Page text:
A cross-sectional opportunistic (non-random) survey on alcohol consumption and access to alcohol was conducted in 2007 in schools amongst 14 to 17 year olds  by Trading Standards North West (a Government body who uphold trading regulations) in the North West of England, a region with significantly high levels of alcohol misuse compared with elsewhere in England . The survey used closed self-completion questions covering a number of topics. Firstly, in order to understand the characteristics and experiences of those involved in risky behaviours, questions included: demographics; personal weekly income of the young person (for example, from pocket money and money received through employment); drinking frequencies; and quantities of alcohol consumed in a typical week. Details of drinking frequencies and quantities were used to inform the following categories: binge drinking (drinking five or more alcoholic drinks on one occasion at least once a week, a definition used to describe binge drinking in 15-16 year olds in large-scale European survey[25, 26]) and frequent drinking (drinking at least twice a week). Whether the participant drank in public places was also included (drinking outside in streets, around shops and in parks) as a measure of the potential for social nuisance. To understand experiences of purchasing and access, participants were asked details of their sources of alcohol; whether they had been asked for identification when attempting to buy alcohol; and if they had used fake identification. Finally, participants were also asked questions regarding their experiences of alcohol-related harm in order to understand whether those who owned fake identification were more at risk of experiencing such incidents. Harms listed on the questionnaire (one question for each harm) related to: entering a car with a drunk driver; violence when drunk; regretted sex and memory lapses (episodes where the individual did not remember past events after drinking). The first three harms were binary questions, where the participant could select yes or no. Data on memory lapses were collected via a four point ordinal Likert scale (agree strongly, agree, disagree, disagree strongly) asking whether individuals felt that they tended to forget things after drinking, which was then categorised into those who agreed that they tended to forget about drinking and those who did not.
The survey was anonymous and was made available for schools in the North West to participate voluntarily through local Trading Standards services. No incentive was offered for participation. Sampling was intended to encompass a wide range of community types. Participating schools allowed pupils to voluntarily complete the questionnaires during normal school lessons. All aspects of the methodology complied with the Declaration of Helsinki and consent was provided through the regional trading standards board and participating schools. In total, 140 schools in 19 unitary and upper tier local authorities took part in the survey (out of 22 such authorities in the North West region), returning 11,724 questionnaires. Compliance levels were not recorded because the sample was intended to be opportunistic, with analysis focusing on relationships between variables that were recorded by individual participants. Analyses were limited to 15-16 year olds, the largest age group surveyed, providing an analysed sample of 9,833.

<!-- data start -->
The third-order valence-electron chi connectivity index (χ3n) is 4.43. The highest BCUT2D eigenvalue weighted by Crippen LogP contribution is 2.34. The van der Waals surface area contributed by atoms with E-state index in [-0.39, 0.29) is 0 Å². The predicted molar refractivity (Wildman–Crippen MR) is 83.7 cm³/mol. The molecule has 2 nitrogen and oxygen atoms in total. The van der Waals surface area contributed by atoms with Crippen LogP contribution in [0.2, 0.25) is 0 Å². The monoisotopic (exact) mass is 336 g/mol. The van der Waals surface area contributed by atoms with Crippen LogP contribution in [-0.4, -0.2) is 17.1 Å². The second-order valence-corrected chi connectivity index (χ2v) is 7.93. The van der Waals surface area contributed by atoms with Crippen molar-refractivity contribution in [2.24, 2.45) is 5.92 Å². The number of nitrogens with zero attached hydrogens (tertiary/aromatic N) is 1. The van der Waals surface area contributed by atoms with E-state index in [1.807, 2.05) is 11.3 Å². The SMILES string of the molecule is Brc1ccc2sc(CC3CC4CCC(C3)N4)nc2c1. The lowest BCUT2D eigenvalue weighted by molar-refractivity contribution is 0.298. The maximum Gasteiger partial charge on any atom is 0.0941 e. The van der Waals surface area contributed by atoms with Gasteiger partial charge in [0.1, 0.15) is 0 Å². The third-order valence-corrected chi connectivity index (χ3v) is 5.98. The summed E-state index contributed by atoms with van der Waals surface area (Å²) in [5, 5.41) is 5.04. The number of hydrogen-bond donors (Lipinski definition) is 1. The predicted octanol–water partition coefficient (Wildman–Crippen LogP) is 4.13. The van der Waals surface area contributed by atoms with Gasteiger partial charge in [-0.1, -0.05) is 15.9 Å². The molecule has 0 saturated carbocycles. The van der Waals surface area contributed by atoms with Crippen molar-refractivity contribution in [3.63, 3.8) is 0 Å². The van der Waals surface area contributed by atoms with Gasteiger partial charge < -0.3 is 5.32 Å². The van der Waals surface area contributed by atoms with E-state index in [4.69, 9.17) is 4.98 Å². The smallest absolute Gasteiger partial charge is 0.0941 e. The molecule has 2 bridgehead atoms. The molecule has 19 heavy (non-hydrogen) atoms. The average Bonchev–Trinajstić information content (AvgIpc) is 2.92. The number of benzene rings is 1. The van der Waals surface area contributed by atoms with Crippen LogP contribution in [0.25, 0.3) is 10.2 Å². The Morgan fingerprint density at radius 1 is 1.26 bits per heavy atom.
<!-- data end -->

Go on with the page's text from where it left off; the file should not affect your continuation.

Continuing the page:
Data were entered by Ci Research into SPSS v14, and then cleaned and analysed by Liverpool John Moores University (SPSS v17). Deprivation was allocated according to the Index of Multiple Deprivation (IMD)[24, 28] for their resident Lower Super Output Area (geographical areas with an average population size of approximately 1,500 individuals). (IMD is a national measure and is calculated through the use of factors such as income, employment, skills and training, and barriers to housing. Allocated scores are then assigned to super output areas). We assigned IMD scores through either their full (n = 4,158) or partial postcode (n = 1,744) where provided. For those without a postcode (n = 2,063), the postcode of their school was used as a proxy, a method employed successfully elsewhere . (Here, a strong correlation was identified between deprivation scores derived from our sample's postcodes with those derived from that of the school; P < 0.001). Individuals who provided insufficient data (n = 298) were excluded from geographic analyses. The scores were then categorised into IMD quintiles. Participants' income was calculated through the use of three questions asking for details of amounts of money obtained from parents, work and other sources. We totalled the sums provided.
Analysis incorporated chi square and logistic regression techniques. Logistic regression was used firstly to estimate the likelihood of ownership of fake identification (from sex, age, deprivation and personal weekly income), and secondly to assess the importance of owning fake identification in relation to experiences of harmful consumption patterns (controlling for demographic characteristics).